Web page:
Back in August, I was selected as a tester for the latest Megan Nielsen pattern. I was super excited to participate in this test, however, it is only now that the pattern is released that I can reveal my make.
Introducing the Karri Dress
When I was first asked to test the Karri Dress by Megan Nielsen, the first thing that struck me about the dress was the multi-panels. It kind of gave a modern twist on the block panel shift dress of the 60’s.
I thought this multi-panel look was very interesting. Also in the instructions, it suggested using piping to future enhance the details of each paneled seam.
I had only used piping twice before and online as a finishing around necklines and armholes. Still, I really liked the idea of using piping.
Let me start by saying I wouldn’t suggest this dress to a beginner. It has so many pieces to put together and so many seams that have to line up with it. Plus the entire dress is fully lined.
I started with the lining as a sort of muslin to get the fit right. This is where a lot of my issues started. I usually have to do some sort of bust adjustment on dresses and well, I hadn’t done that with a princess seam dress before.
I probably should have done more research, on how to do it, but I was pressed for time. In short, I kind of winged it till I got the fit fairly right. Still, it was confusing as heck to me to adjust. This may be due more to my experience than the pattern itself.
To add the piping I actually did take the time to watch a quick tutorial from Professor Pincushion on adding piping.
This dress had so many paneled seams, all with piping that by now I can say I’ve had a ton of practice on my piping skills. Some of the piping on the dress is not as nice as other parts, but this was a sort of test dress, to begin with.
Modern Meets Classic
While the dress has a very modern look with the multi-panels. I decided to make the dress in a solid gray cotton and use high contrasting white piping.
The princess seams and flared skirt still gave the dress a bit of a classic look. So, I thought the high contrast might give it a late 30’s or maybe 40’s look to it. At least that’s how I decided to style dress with accessories.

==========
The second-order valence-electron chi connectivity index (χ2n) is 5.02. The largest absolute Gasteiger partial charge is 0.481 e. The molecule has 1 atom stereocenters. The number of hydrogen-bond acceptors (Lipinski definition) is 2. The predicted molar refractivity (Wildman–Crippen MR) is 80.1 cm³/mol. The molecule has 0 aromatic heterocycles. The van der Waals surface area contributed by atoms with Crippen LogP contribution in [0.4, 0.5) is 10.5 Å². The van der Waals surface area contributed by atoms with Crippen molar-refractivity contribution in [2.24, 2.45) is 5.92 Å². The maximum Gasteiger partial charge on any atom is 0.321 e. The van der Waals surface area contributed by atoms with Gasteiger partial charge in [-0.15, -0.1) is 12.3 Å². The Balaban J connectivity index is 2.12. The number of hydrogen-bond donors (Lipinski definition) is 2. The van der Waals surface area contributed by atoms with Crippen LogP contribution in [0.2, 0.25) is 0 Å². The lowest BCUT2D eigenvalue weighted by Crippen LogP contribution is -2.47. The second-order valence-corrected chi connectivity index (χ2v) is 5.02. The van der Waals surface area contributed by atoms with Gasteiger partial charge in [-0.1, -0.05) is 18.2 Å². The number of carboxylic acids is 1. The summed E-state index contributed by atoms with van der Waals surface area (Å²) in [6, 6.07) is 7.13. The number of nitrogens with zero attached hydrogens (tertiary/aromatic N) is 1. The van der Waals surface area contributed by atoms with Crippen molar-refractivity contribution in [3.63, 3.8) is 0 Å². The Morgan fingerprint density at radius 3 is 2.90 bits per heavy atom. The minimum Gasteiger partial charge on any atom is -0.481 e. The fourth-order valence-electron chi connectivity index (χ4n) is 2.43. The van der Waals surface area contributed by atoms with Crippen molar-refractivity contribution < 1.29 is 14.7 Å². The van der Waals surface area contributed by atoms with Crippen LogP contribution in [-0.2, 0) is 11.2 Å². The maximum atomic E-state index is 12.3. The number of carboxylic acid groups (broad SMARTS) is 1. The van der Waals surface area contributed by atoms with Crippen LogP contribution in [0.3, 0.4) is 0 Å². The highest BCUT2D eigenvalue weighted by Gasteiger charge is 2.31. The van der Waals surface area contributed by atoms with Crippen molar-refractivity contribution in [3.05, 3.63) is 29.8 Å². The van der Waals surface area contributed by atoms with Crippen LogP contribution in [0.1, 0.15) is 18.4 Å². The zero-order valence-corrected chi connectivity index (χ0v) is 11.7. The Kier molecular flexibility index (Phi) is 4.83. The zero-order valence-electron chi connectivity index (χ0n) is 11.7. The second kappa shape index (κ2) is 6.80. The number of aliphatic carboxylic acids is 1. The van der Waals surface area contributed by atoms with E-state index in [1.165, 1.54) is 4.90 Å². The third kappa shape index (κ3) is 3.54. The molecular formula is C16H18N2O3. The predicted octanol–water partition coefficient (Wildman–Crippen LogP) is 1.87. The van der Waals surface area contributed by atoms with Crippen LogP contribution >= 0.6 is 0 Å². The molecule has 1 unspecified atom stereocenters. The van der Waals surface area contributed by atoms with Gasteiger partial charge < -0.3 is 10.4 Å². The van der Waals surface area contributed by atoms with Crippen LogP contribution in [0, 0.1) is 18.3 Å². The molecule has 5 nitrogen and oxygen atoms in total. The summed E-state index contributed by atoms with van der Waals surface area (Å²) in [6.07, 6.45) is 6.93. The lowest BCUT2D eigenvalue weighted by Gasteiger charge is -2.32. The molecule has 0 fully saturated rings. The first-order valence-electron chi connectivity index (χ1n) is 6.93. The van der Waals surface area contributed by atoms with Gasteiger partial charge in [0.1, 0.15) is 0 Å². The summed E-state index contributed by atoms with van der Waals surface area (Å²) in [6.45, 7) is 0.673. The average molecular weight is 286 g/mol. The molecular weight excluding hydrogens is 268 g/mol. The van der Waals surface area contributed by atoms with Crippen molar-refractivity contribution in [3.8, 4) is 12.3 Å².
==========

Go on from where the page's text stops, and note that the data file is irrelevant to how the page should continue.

Never had I had so many fitting issues with a dress. Partially it’s my fault for not getting my current measurements, which had slightly increased (dang nab it).
Also, I had to keep track of so many pieces, which was difficult since at the time I was actually moving between two locations.
Thus, the overall process was very frustrating. Still, as my husband told me, this was the most ambitious dress I’ve made. So, despite my issues and obvious flaws, I’m really proud of it.
In fact, I really want to try and make this dress again using striped fabric and to cut the stripes on the bias to give it even more geometric shaping.
The style of this dress has so many options as far how one chooses to place prints or add piping. Which means that no two Karri dresses are ever really going to look alike. Which I think is really cool and can’t wait to see everyone else’s Karri makes.
What a great way to practice piping! Good for you for persevering, you should be proud! I can’t say I’ve made a dress with that many pieces before, but this pattern does intrigue me.
Thanks, Helen. Yes, I got a lot of practice out of piping. It’s tedious, but I love the outcome. So, needless to say, I’ll probably use piping again in the future.
The dress really suits you. Good on you for persevering and for being honest in your review. I had a similar experience with the Collete Rue which is on my list to do… thanks for sharing!
Thanks, Claire, I was so worried throughout the process that I’d end up looking ridiculous in this dress. Yes, the Rue dress looks interesting, have you seen Bianca’s make of the Rue dress (http://vintageontap.com/completed-colette-rue-dress/) I really like how her’s turned out.